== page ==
I am not sure what you mean by "Why hasn't there been Windows on a Tablet?" There have been dozens of Windows Tablets since 2002. I have been using Windows tablets since 2003. I change Windows tablets about every other year to keep on top of the latest technology. I have had both slates and convertibles. Fujitsu Stylistic slate, Motion Computing slate, HP Compaq slate with removable keyboard, Lenovo X41 convertible, Lenovo X61 convertible, Fujitsu Lifebook convertible. I would never go back to a plain old laptop. Their performance has been great and has only improved with each new OS version. The only Windows tablet that was disappointing was the Lenovo X41 convertible. It would fall asleep on me every once in a while for no apparent reason. Once I removed Lenovo's ThinkVantage software from the device, I never had a performance problem. Apparently STINKVantage had a problem staying on a wireless network and it was constantly looking for software updates. UGH! My current convertible tablet is a Fujitsu LifeBook running on Windows 7. It flies! In my opinion, the real reason why Windows Tablets have not been successful is because the hardware costs too much for most consumers. "You mean I can get a decent Windows 7 laptop for $700 or a Windows 7 Tablet convertible for $1500? I'll take the regular laptop." If Microsoft wants to enter the new less powerful, smaller, leaner, tablet market, they should dumb down the OS like the iPad and Android have. Make it leaner and remove the more advanced features and functionality. The average consumer doesn't need them or care about them.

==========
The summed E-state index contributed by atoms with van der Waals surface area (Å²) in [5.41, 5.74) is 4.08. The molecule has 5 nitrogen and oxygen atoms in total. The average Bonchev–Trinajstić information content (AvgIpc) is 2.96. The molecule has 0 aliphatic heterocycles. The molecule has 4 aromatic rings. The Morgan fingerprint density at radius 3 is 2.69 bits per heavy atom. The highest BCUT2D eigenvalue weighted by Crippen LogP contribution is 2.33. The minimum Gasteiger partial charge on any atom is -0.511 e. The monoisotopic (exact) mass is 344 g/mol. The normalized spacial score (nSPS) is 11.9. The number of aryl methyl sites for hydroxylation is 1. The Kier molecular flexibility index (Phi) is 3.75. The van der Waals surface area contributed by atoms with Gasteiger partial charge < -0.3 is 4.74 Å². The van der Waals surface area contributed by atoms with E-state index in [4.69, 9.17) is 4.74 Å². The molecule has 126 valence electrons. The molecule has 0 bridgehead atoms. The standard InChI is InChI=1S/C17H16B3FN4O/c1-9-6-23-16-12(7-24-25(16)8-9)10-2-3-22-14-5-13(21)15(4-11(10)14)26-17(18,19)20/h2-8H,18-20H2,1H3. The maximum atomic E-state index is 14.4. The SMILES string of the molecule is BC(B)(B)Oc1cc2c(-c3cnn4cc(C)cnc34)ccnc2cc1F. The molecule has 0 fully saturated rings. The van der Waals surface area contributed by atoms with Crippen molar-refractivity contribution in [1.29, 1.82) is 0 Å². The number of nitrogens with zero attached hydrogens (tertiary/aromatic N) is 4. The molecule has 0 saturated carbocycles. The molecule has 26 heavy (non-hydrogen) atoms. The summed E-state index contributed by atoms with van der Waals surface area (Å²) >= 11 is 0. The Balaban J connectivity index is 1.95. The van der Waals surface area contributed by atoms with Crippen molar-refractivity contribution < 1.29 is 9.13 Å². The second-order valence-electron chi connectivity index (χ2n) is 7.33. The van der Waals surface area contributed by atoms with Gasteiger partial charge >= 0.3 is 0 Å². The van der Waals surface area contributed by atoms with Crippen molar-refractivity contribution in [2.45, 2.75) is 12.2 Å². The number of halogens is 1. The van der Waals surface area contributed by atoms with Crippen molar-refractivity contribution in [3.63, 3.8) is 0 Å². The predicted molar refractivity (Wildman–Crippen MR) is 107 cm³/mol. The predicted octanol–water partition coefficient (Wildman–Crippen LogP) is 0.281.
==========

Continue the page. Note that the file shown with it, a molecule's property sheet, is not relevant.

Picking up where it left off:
CyberOptiq
CyberOptiq

What do you care?? You another vendor sleeping with Billy boy?? Constitution says I have freedom of speech which I defended during my tour of duty in the U.S. Navy and continue to defend to this day...so who are you to try to regulate what others say....don't like the comments just keep on reading and pay no mind to them...that is if you have a mind...

TAPhilo
TAPhilo

There is likely two completely different sets developing it right now. You have one doing the touch and one doing the keyboard. You have a different set of people designing the interfaces than the off the shelf icons in the current standard interface. The whole OS is so large that it may look like just 1 little org developing it - but in reality it is likely more like 30 different ones all trying to work together to get it accomplished.

JJFitz
JJFitz